Marital distress is linked to many types of mental disorders; however, no study to date has examined this link in the context of empirically based hierarchical models of psychopathology. There may be general associations between low levels of marital quality and broad groups of comorbid psychiatric disorders as well as links between marital adjustment and specific types of mental disorders. The authors examined this issue in a sample (N = 929 couples) of currently married couples from the Minnesota Twin Family Study who completed self-report measures of relationship adjustment and were also assessed for common mental disorders. Structural equation modeling indicated that (a) higher standing on latent factors of internalizing (INT) and externalizing (EXT) psychopathology was associated with lower standing on latent factors of general marital adjustment for both husbands and wives, (b) the magnitude of these effects was similar across husbands and wives, and (c) there were no residual associations between any specific mental disorder and overall relationship adjustment after controlling for the INT and EXT factors. These findings point to the utility of hierarchical models in understanding psychopathology and its correlates. Much of the link between mental disorder and marital distress operated at the level of broad spectrums of psychopathological variation (i.e., higher levels of marital distress were associated with disorder comorbidity), suggesting that the temperamental core of these spectrums contributes not only to symptoms of mental illness but to the behaviors that lead to impaired marital quality in adulthood.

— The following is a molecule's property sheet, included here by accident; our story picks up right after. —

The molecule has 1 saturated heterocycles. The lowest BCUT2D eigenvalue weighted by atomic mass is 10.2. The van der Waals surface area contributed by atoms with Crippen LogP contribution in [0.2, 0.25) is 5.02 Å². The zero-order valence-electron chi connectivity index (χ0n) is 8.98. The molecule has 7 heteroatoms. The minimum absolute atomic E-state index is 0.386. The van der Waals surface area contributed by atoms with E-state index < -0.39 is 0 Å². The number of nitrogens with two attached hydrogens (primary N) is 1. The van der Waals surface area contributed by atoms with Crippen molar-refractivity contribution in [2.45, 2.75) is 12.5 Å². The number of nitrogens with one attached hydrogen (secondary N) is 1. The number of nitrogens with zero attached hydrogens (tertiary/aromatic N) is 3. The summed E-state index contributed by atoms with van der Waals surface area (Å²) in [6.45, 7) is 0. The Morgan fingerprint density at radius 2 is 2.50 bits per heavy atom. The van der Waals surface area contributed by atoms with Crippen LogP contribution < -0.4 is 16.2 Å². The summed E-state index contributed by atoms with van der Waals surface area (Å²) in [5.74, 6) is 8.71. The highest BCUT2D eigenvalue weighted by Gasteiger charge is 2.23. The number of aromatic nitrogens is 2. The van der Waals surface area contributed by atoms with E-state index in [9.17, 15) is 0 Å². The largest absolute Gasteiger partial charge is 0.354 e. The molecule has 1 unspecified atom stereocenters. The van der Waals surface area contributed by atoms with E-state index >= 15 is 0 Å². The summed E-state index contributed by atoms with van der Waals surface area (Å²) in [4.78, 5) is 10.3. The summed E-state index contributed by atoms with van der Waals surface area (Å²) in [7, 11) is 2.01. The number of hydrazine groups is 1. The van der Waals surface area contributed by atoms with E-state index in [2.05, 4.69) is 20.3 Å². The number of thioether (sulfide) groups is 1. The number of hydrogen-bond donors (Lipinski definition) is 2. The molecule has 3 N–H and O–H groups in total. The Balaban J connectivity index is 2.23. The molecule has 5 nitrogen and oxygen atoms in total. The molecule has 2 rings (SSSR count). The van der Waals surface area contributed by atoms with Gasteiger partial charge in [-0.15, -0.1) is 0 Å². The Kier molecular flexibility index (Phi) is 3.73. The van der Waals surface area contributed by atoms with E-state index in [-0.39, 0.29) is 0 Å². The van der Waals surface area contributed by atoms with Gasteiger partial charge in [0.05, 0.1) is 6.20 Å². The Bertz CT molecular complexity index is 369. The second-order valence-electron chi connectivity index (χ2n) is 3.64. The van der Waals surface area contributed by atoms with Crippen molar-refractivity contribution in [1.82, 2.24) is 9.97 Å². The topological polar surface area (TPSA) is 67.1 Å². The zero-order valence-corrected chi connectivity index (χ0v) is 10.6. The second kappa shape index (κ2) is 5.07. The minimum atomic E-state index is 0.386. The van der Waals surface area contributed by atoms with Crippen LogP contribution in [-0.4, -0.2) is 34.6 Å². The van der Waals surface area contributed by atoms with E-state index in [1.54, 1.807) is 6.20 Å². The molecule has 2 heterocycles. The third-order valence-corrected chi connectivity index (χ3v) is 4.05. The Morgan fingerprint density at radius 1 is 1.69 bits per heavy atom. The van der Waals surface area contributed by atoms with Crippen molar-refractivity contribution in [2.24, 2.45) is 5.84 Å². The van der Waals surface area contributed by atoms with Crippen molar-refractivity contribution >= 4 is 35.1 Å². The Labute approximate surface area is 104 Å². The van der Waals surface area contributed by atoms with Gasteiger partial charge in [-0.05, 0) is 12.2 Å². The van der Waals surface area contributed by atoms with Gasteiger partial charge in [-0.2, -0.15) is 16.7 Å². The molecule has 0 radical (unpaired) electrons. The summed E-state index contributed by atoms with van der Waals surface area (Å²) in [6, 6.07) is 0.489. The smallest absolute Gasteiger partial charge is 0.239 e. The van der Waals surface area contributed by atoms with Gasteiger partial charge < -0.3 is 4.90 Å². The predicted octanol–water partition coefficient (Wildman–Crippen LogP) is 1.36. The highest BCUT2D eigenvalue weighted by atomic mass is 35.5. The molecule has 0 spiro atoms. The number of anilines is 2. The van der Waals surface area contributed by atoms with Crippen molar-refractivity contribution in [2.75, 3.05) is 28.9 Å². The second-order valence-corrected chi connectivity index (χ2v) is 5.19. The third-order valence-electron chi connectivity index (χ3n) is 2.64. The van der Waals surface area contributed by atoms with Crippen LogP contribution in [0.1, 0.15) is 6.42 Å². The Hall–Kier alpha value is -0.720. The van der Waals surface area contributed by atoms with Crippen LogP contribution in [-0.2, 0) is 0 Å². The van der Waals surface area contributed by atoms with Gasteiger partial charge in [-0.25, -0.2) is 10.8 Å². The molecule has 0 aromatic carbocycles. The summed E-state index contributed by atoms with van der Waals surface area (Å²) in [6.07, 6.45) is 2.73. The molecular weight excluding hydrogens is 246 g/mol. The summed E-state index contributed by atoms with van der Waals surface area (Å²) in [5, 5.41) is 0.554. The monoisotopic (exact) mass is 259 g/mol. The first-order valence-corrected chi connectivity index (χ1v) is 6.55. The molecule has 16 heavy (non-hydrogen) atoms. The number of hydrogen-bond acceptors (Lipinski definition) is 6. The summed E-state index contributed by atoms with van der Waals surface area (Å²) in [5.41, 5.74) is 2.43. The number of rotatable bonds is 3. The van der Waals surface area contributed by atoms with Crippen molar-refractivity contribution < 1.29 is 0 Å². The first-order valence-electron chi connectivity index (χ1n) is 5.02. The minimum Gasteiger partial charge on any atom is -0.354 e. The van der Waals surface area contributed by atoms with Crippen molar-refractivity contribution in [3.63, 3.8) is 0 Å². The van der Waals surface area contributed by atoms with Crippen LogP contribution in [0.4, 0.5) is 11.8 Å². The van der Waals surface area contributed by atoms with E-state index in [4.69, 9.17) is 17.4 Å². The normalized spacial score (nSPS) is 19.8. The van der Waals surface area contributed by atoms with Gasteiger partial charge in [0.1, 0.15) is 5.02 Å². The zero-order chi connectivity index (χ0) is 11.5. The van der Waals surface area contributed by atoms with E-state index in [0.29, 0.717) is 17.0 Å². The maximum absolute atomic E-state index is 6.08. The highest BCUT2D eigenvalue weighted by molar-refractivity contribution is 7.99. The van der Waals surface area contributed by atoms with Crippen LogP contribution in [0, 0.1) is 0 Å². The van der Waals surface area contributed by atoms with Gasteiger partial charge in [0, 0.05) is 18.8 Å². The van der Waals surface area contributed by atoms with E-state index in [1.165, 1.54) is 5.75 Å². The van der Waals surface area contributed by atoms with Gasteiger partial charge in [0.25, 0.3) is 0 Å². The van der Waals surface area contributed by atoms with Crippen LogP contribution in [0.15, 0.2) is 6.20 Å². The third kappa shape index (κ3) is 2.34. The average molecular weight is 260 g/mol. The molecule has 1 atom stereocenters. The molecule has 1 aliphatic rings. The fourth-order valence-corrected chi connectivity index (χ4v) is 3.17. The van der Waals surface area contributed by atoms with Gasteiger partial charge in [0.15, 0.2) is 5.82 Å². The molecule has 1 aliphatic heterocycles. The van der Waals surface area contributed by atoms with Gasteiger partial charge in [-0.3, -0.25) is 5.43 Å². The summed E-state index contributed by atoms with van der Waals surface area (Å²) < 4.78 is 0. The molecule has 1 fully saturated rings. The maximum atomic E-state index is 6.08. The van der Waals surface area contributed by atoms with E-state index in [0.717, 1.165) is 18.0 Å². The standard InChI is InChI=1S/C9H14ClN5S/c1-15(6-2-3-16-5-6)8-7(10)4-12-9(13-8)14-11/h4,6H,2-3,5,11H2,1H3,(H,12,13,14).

- Marital distress